Biopharmaceutical manufacturing has been stretched thin for the past two years, limited both by capacity and a lack of standardization that makes it challenging to transfer technology and scale manufacturing among facilities, even within the same organization.
“Some of the more established lines are site or technology specific,” says Jesse McCool, PhD, co-founder and CEO of Wheeler Bio, a young contract development and manufacturing organization (CDMO). So, despite the many expansion projects around the world, manufacturing capacity remains limited.
By developing open-source manufacturing processes that integrate with the operations of traditionally siloed organizations, Wheeler Bio can partner with contract research organizations (CROs) early in the development process and ensure they have access to standardized processes that scale easily and that can be transferred to a broad network of CDMOs. For now, Wheeler Bio is focusing on the manufacture of monoclonal antibodies (mAbs). The company is building capabilities to support small-batch orders for preclinical development, toxicology, and early clinical supplies.
In total, members of the Wheeler Bio team have 150 years of experience in drug development and in cGMP compliance. McCool himself has 15 years of experience in the CDMO industry, having had technical and leadership roles at Lonza and Cytovance Biologics. The team understands “business as usual” and aims to create something better. By “better,” McCool means “better collaboration, better transparency, and true partnering, with shared risks and rewards.”
Bridging the CRO-CDMO gap
“There’s a gap between CROs and CDMOs,” McCool points out. “CROs, by and large, aren’t experienced in manufacturing, so we’re working with them to bring development workflows further upstream.” Such partnerships address any information gaps and enable CROs to go beyond drug candidate lead selection to further refine candidates based upon the eventual manufacturing technology, and to standardize drug development and thus streamline technology transfer for manufacturing.
To bridge the CRO-CDMO gap, Wheeler Bio developed the Portable CMC platform, a chemistry, manufacturing, and controls playbook for antibody therapeutics and, soon, bispecific antibodies and related modalities. Portable CMC supports parallel integration between service providers. Consequently, McCool says that customers can access manufacturing earlier and at lower cost, and thus determine whether the compound is manufacturable. Overall, this approach can shave six to nine months off clinical timelines by providing a more predictable path between drug discovery work and investigational new drug (IND) filings. That’s because the platform provides, in McCool’s words, “a clear line of sight to the manufacturing batch.”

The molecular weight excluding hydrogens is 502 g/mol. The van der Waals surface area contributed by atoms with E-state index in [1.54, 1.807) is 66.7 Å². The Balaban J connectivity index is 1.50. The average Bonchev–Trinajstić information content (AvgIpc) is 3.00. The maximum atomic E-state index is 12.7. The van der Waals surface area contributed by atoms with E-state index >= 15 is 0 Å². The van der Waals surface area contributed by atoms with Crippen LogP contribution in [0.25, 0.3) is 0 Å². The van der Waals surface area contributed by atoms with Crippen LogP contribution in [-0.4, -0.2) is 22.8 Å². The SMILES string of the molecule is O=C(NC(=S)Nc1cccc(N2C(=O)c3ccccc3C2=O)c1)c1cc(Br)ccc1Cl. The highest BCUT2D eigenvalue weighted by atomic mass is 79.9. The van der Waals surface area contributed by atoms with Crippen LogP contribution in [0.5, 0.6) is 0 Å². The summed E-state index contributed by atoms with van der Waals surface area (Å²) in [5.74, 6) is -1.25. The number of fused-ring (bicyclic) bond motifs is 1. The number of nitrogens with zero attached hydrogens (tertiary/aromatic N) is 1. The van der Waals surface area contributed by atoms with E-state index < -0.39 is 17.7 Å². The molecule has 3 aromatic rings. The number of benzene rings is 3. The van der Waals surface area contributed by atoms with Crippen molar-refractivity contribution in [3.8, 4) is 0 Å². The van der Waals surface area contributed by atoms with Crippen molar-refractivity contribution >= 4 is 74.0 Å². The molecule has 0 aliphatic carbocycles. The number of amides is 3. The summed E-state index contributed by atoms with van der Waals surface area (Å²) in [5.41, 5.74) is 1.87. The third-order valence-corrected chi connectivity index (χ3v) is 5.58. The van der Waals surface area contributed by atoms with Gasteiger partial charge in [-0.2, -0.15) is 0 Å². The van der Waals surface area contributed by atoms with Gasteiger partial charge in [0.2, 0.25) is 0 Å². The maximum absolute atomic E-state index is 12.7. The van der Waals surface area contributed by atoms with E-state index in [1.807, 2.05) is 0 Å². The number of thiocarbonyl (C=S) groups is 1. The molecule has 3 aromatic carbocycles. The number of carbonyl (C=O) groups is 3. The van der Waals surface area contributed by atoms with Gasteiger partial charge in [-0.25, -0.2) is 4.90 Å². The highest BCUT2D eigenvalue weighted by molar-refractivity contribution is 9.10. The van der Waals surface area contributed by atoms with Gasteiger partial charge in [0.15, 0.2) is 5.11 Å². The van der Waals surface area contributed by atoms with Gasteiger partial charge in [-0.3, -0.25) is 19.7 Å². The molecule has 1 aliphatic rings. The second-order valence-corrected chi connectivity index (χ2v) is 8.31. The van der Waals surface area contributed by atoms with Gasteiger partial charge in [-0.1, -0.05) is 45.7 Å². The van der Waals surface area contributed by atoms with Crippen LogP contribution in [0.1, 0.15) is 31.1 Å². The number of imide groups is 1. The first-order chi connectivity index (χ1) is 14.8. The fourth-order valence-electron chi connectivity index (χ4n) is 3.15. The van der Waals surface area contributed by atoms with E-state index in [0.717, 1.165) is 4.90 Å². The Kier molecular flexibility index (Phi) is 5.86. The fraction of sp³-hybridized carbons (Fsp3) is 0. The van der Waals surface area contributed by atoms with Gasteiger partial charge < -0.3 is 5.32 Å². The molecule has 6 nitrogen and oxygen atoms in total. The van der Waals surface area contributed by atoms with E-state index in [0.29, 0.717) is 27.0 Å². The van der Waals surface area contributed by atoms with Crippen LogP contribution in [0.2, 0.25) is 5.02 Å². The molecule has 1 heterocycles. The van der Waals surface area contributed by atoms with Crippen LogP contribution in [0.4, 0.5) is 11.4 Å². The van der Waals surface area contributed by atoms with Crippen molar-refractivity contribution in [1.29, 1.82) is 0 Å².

Noting that bioreactors haven’t changed much in the past three decades, McCool asserts that the innovative aspect of Wheeler Bio’s approach is the combination of standard, robust manufacturing technologies; AI-enabled process development using off-the-shelf solutions; and business innovation. “The objective,” he insists, “is to democratize access to drug substance processes and reduce bottlenecks that delay biomanufacturing.”
Wheeler Bio suggests that its approach is unique. “There are no strings attached,” McCool explains. “Our partners can take the Wheeler Bio process to any CDMO in the world.” The idea is to expand the pool of CDMO candidates for any given compound. McCool emphasizes, “All the process parameters and all the raw materials are defined.”
Participating in regional development
“Oklahoma is looking to diversify beyond oil and gas,” McCool says, though that industry is still an important part of its economy. The co-founders paid homage to this oil and gas heritage—and the state’s pioneering spirit—with the company name. “Wheeler” refers to Wheeler Well #1 in Drumright, OK, which triggered the rise of a new industry for Oklahoma in 1912.